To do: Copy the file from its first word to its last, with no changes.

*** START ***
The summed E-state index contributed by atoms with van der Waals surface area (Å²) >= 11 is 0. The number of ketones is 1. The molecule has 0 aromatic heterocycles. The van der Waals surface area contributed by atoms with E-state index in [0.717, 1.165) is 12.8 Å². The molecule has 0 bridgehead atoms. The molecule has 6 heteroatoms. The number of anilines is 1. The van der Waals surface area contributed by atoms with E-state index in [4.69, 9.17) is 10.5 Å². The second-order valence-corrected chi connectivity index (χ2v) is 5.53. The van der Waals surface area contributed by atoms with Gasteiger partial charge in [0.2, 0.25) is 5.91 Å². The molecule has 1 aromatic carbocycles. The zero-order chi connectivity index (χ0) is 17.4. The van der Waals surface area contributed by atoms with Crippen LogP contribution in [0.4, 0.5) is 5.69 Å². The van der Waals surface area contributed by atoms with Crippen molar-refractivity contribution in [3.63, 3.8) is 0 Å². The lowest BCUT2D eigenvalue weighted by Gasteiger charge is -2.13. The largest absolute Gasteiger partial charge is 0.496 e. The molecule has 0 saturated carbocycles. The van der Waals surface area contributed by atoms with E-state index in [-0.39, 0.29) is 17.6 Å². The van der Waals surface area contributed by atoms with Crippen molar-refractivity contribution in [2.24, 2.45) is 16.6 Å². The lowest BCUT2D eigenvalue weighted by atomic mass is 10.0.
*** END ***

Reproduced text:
The summed E-state index contributed by atoms with van der Waals surface area (Å²) >= 11 is 0. The number of ketones is 1. The molecule has 0 aromatic heterocycles. The van der Waals surface area contributed by atoms with E-state index in [0.717, 1.165) is 12.8 Å². The molecule has 0 bridgehead atoms. The molecule has 6 heteroatoms. The number of anilines is 1. The van der Waals surface area contributed by atoms with E-state index in [4.69, 9.17) is 10.5 Å². The second-order valence-corrected chi connectivity index (χ2v) is 5.53. The van der Waals surface area contributed by atoms with Gasteiger partial charge in [0.2, 0.25) is 5.91 Å². The molecule has 1 aromatic carbocycles. The zero-order chi connectivity index (χ0) is 17.4. The van der Waals surface area contributed by atoms with Crippen LogP contribution in [0.4, 0.5) is 5.69 Å². The van der Waals surface area contributed by atoms with Crippen molar-refractivity contribution in [3.63, 3.8) is 0 Å². The lowest BCUT2D eigenvalue weighted by Gasteiger charge is -2.13. The largest absolute Gasteiger partial charge is 0.496 e. The molecule has 0 saturated carbocycles. The van der Waals surface area contributed by atoms with E-state index in [-0.39, 0.29) is 17.6 Å². The van der Waals surface area contributed by atoms with Crippen molar-refractivity contribution in [2.24, 2.45) is 16.6 Å². The lowest BCUT2D eigenvalue weighted by atomic mass is 10.0.